Survey: Growth at U.S. Services Firms Strengthened in April


A private survey says growth accelerated in April at U.S. services companies, a potential positive for the economy after a sluggish start to 2016.

The Institute for Supply Management said Wednesday that its services index climbed to 55.7 in April, the highest level this year. The increase follows a reading of 54.5 in March. Any level above 50 signals growth.

New orders and employment measures all advanced last month, showing a stronger pace of expansion. The rate of business activity slipped in April, although that measure also pointed to continued gains.

The services index suggests that the economy might be improving slightly after an anemic opening to 2016. The U.S. economy expanded at an annual rate of just 0.5 percent during the first three months of the year, the government reported last week.

“The increase in the ISM non-manufacturing index in April suggests that growth in the much larger service sector continues to strengthen,” said Andrew Hunter, an assistant economist at Capital Economics, who noted that recent indicators point to the economy growing at a decent but unspectacular 2 percent this year.

In the first quarter, the pace of consumer spending slipped compared with the end of 2015, while business investment fell and the trade deficit decreased from growth.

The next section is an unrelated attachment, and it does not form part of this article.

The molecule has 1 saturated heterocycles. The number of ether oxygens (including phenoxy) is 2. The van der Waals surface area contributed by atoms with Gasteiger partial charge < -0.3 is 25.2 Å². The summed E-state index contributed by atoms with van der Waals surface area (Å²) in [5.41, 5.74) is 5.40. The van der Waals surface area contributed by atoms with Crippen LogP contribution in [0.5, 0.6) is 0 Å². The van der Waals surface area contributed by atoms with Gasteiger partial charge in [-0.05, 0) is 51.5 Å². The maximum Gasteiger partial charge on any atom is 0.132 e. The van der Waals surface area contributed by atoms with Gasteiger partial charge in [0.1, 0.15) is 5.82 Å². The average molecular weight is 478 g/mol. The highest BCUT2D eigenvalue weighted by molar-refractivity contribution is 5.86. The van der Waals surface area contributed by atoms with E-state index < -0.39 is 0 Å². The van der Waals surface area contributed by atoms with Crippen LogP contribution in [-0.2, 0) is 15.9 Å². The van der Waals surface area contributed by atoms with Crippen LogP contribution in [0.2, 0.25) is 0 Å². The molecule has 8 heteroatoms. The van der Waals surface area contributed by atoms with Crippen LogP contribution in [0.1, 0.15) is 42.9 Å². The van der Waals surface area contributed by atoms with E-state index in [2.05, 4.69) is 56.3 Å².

But steady job gains have prevented fears about the economy succumbing to the same level of financial turmoil that has recently gripped China, Japan, Brazil and parts of Europe. Employers have added 2.8 million jobs during the past 12 months, the hiring helping to provide a modest boost to household incomes that should support economic growth.

The employment report to be released Friday released by the government is expected to show job growth of 200,000 in April with the unemployment rate staying at 5 percent, according to a survey of economists.

Still, payroll processor ADP said Wednesday that businesses added just 156,000 jobs in April, a slowdown from recent months.

There are signs that manufacturing has become less of a drag on growth, after factory activity contracted due to falling oil prices and a stronger dollar making American-made goods so expensive that exports were hurt.

ISM said in a separate report this week that manufacturing expanded in April, the second straight monthly improvement. The manufacturing index registered at 50.8 in April and 51.8 in March, after activity had been declining in the prior five months.

The Commerce Department seconded these gains, reporting Wednesday that factory orders rose 1.1 percent in March.